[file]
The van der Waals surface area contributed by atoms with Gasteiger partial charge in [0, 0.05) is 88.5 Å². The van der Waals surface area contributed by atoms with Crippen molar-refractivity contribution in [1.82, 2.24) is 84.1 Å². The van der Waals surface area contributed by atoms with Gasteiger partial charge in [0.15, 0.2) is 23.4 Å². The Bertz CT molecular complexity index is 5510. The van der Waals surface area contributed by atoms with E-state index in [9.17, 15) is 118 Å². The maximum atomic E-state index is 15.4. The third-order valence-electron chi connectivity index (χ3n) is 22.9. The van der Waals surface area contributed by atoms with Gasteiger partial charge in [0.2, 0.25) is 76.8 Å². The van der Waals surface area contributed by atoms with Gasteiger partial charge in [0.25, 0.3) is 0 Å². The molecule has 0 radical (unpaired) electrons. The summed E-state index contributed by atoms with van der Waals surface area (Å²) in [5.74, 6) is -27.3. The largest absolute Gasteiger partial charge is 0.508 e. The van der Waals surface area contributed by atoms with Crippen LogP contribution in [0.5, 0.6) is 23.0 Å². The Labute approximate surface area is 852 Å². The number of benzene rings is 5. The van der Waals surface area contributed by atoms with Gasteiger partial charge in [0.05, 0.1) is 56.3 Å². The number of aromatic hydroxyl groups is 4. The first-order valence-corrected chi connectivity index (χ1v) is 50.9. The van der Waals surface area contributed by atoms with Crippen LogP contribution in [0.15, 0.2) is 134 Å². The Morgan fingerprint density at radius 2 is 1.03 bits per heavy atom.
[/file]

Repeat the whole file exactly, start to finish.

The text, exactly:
The van der Waals surface area contributed by atoms with Gasteiger partial charge in [0, 0.05) is 88.5 Å². The van der Waals surface area contributed by atoms with Crippen molar-refractivity contribution in [1.82, 2.24) is 84.1 Å². The van der Waals surface area contributed by atoms with Gasteiger partial charge in [0.15, 0.2) is 23.4 Å². The Bertz CT molecular complexity index is 5510. The van der Waals surface area contributed by atoms with E-state index in [9.17, 15) is 118 Å². The maximum atomic E-state index is 15.4. The third-order valence-electron chi connectivity index (χ3n) is 22.9. The van der Waals surface area contributed by atoms with Gasteiger partial charge in [0.2, 0.25) is 76.8 Å². The van der Waals surface area contributed by atoms with Gasteiger partial charge in [0.25, 0.3) is 0 Å². The molecule has 0 radical (unpaired) electrons. The summed E-state index contributed by atoms with van der Waals surface area (Å²) in [5.74, 6) is -27.3. The largest absolute Gasteiger partial charge is 0.508 e. The van der Waals surface area contributed by atoms with Crippen LogP contribution in [0.5, 0.6) is 23.0 Å². The Labute approximate surface area is 852 Å². The number of benzene rings is 5. The van der Waals surface area contributed by atoms with Gasteiger partial charge in [0.05, 0.1) is 56.3 Å². The number of aromatic hydroxyl groups is 4. The first-order valence-corrected chi connectivity index (χ1v) is 50.9. The van der Waals surface area contributed by atoms with Crippen LogP contribution in [0.15, 0.2) is 134 Å². The Morgan fingerprint density at radius 2 is 1.03 bits per heavy atom.